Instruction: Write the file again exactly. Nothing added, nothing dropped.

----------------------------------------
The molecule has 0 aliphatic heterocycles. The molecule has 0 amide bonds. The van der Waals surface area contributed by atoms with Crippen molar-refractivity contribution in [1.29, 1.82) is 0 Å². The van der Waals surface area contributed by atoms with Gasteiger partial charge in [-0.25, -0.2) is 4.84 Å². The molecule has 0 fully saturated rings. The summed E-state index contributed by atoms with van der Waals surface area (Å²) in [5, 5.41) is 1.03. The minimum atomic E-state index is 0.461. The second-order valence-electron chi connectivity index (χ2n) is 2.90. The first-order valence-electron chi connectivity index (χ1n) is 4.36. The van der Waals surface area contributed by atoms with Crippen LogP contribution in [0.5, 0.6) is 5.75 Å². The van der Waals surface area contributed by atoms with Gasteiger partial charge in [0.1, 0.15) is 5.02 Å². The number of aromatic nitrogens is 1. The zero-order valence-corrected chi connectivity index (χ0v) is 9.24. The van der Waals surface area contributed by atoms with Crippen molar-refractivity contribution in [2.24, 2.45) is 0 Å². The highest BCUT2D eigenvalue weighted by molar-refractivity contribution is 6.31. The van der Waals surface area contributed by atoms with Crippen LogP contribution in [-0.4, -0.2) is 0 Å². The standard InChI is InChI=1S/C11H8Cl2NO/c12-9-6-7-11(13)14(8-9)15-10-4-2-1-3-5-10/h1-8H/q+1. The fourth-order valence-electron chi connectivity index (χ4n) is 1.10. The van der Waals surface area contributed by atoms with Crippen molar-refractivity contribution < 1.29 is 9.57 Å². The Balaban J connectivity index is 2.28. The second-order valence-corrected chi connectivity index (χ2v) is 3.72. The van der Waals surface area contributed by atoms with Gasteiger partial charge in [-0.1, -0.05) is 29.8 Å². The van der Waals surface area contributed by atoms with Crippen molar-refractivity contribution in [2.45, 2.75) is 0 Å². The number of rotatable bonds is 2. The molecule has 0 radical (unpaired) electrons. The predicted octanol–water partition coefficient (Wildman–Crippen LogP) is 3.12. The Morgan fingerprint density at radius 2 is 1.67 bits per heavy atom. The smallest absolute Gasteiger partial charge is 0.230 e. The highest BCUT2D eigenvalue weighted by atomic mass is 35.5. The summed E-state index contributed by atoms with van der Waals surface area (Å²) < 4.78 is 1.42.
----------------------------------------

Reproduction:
The molecule has 0 aliphatic heterocycles. The molecule has 0 amide bonds. The van der Waals surface area contributed by atoms with Crippen molar-refractivity contribution in [1.29, 1.82) is 0 Å². The van der Waals surface area contributed by atoms with Gasteiger partial charge in [-0.25, -0.2) is 4.84 Å². The molecule has 0 fully saturated rings. The summed E-state index contributed by atoms with van der Waals surface area (Å²) in [5, 5.41) is 1.03. The minimum atomic E-state index is 0.461. The second-order valence-electron chi connectivity index (χ2n) is 2.90. The first-order valence-electron chi connectivity index (χ1n) is 4.36. The van der Waals surface area contributed by atoms with Crippen LogP contribution in [0.5, 0.6) is 5.75 Å². The van der Waals surface area contributed by atoms with Gasteiger partial charge in [0.1, 0.15) is 5.02 Å². The number of aromatic nitrogens is 1. The zero-order valence-corrected chi connectivity index (χ0v) is 9.24. The van der Waals surface area contributed by atoms with Crippen molar-refractivity contribution in [2.24, 2.45) is 0 Å². The highest BCUT2D eigenvalue weighted by molar-refractivity contribution is 6.31. The van der Waals surface area contributed by atoms with Crippen LogP contribution in [-0.4, -0.2) is 0 Å². The standard InChI is InChI=1S/C11H8Cl2NO/c12-9-6-7-11(13)14(8-9)15-10-4-2-1-3-5-10/h1-8H/q+1. The fourth-order valence-electron chi connectivity index (χ4n) is 1.10. The van der Waals surface area contributed by atoms with Crippen molar-refractivity contribution < 1.29 is 9.57 Å². The Balaban J connectivity index is 2.28. The second-order valence-corrected chi connectivity index (χ2v) is 3.72. The van der Waals surface area contributed by atoms with Gasteiger partial charge in [-0.1, -0.05) is 29.8 Å². The van der Waals surface area contributed by atoms with Crippen molar-refractivity contribution in [2.45, 2.75) is 0 Å². The number of rotatable bonds is 2. The molecule has 0 radical (unpaired) electrons. The predicted octanol–water partition coefficient (Wildman–Crippen LogP) is 3.12. The Morgan fingerprint density at radius 2 is 1.67 bits per heavy atom. The smallest absolute Gasteiger partial charge is 0.230 e. The highest BCUT2D eigenvalue weighted by atomic mass is 35.5. The summed E-state index contributed by atoms with van der Waals surface area (Å²) < 4.78 is 1.42.